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The Speechwriter's Life: Mark Katz

“Whenever I meet with a new client, my first question is almost always the same: ‘What are you up against?’” says former Clinton speechwriter Mark Katz. “The conversations that follow are usually very different than those they usually have with their staff—more candid and less guarded. My job is to listen carefully and help them find that truly powerful idea that will engage the audience.”

To help speakers think through a speech or a keynote presentation, Katz draws on what he jokingly calls the “amalgam of different careers that I’ve failed at”—namely journalism, politics, advertising and television comedy. But the skills he relies upon most are those he acquired from 1993 to 2000 when he was the Clinton White House’s in-house humor speechwriter whose job it was to craft the comic retort to the president’s crisis de jour—of which there were many. Since then, he has put these same sensibilities to work for the clients of his creative communications consultancy, The Soundbite Institute.

Katz begins with the premise that executives and political leaders are invited to the front of the room to address audiences because people want to know what they think. “Whether it’s an audience of shareholders or voters, even cynical listeners are hungry to know your honest opinions and genuine beliefs. I help clients to clarify their thoughts and identify their most interesting ideas. Then we collaborate on the many drafts that result in the final product and along the way, keep searching for the killer sound bites that best conveying the key idea. And very often, the most memorable and on-message elements of their speech are written in the language of humor.”

“To me, humor is about turning things around, and changing an audience’s perspective by flipping an idea on its head. Humor allows you to say the unsayable. There are limits to what humor can and cannot accomplish. In general, humor can make a bad situation better, but it can’t make a bad situation good,” Katz said.

So what can you accomplish by incorporating humor into a speech?

Firstly, humor builds rapport because it gives the audience credit for being smart. “Humor flatters where spin insults,” says Katz. “Humor says ‘I think you’re smart enough to understand what’s going on.’ Spin says ‘I think you’re just dumb enough to believe this….’”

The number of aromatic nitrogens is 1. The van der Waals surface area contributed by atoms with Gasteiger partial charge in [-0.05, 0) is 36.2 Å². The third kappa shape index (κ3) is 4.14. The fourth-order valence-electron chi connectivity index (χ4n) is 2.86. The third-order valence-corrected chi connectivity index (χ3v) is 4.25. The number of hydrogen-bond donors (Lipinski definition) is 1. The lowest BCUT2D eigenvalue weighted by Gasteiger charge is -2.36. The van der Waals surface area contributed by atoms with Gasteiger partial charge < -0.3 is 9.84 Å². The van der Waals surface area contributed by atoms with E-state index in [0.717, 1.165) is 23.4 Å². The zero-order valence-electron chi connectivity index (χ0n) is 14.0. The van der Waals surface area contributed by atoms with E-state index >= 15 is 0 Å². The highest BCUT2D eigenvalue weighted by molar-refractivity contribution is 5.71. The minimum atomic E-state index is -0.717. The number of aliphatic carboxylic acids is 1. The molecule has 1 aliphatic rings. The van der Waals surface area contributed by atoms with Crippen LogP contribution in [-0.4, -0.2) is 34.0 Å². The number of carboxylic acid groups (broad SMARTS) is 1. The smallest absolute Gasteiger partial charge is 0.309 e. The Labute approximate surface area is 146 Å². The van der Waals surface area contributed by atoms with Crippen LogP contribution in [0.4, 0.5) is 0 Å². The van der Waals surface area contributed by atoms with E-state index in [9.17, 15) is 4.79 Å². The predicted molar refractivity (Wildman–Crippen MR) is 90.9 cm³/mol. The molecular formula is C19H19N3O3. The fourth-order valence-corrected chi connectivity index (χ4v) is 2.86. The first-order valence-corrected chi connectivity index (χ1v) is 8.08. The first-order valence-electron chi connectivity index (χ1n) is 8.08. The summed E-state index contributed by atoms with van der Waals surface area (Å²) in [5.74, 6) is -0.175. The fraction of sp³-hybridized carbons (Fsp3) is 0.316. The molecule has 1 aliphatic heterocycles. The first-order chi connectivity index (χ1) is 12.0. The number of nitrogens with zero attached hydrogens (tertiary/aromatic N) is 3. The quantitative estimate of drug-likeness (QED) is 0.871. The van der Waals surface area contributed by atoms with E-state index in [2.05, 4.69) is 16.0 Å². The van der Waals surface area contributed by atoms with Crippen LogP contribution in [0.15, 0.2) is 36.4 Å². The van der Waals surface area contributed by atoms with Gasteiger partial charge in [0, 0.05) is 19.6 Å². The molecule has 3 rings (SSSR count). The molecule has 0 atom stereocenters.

“Humor is a very contextual form of communication. If I know that you know a piece of information, I can use that so you can unlock the meaning of a joke. I’m engaging you because I am relying on what you know to communicate my idea. And once I’ve gotten you to laugh based on something in your head, you’re agreeing on something with me. That’s a great place to start a conversation,” Katz added.

Next, “through humor, an audience can forgive just about any flaw, if the speaker shows self-awareness of it. The first rule of political humor is to make fun of yourself first and foremost. Only after you have taken aim at your own flaws and foibles has a speaker earned the right to be self-deprecating on behalf of others.”

Another application of humor is to help a speaker win back credibility. “Bill Clinton’s first White House Correspondents Dinner speech in 1993 was a memorable example of this,” Katz said. “Clinton’s first 100 days in office were rough; they included cabinet secretaries being nominated and then crashing, the tragic events at Waco and controversy over gays in the military. Up until the dinner, which fell on Clinton’s 100th day in office, the administration had been strenuously denying that anything was amiss.”

Upon reaching the podium at his first White House Correspondents Dinner, here was Clinton’s response: ‘I don’t think I’m doing so bad. I mean, at this point in his administration, William Henry Harrison had been dead for sixty-eight days!’

“Conceding that those first 100 days did not go as we wanted created valuable political capital for the President. And this was a Rosetta stone moment for me, helping unlock the secrets of humor,” Katz said.

Katz’s work for corporate leaders has included everyone from Leslie Moonves and Tom Freston to Jeff Bewkes and Steve Rattner. (You can read more about Katz’s collaboration with Freston here.)

“At the end of the writing process, you have to give the client a script that makes the case that this is the speech the speaker should deliver. If you have done your job well, they will recognize that the rewards far outweigh the risks,” Katz said.

To learn more about Katz’ work as a creative resource collaborating with executives with their strategic communications challenges, please visit his personal website with its plentiful multi-media examples of humor in action. And to learn more about Katz’s work in the Clinton White House, you may want to check out his book Clinton & Me. His book of quotes that no one actually said is hilarious and well worth a look as well.  

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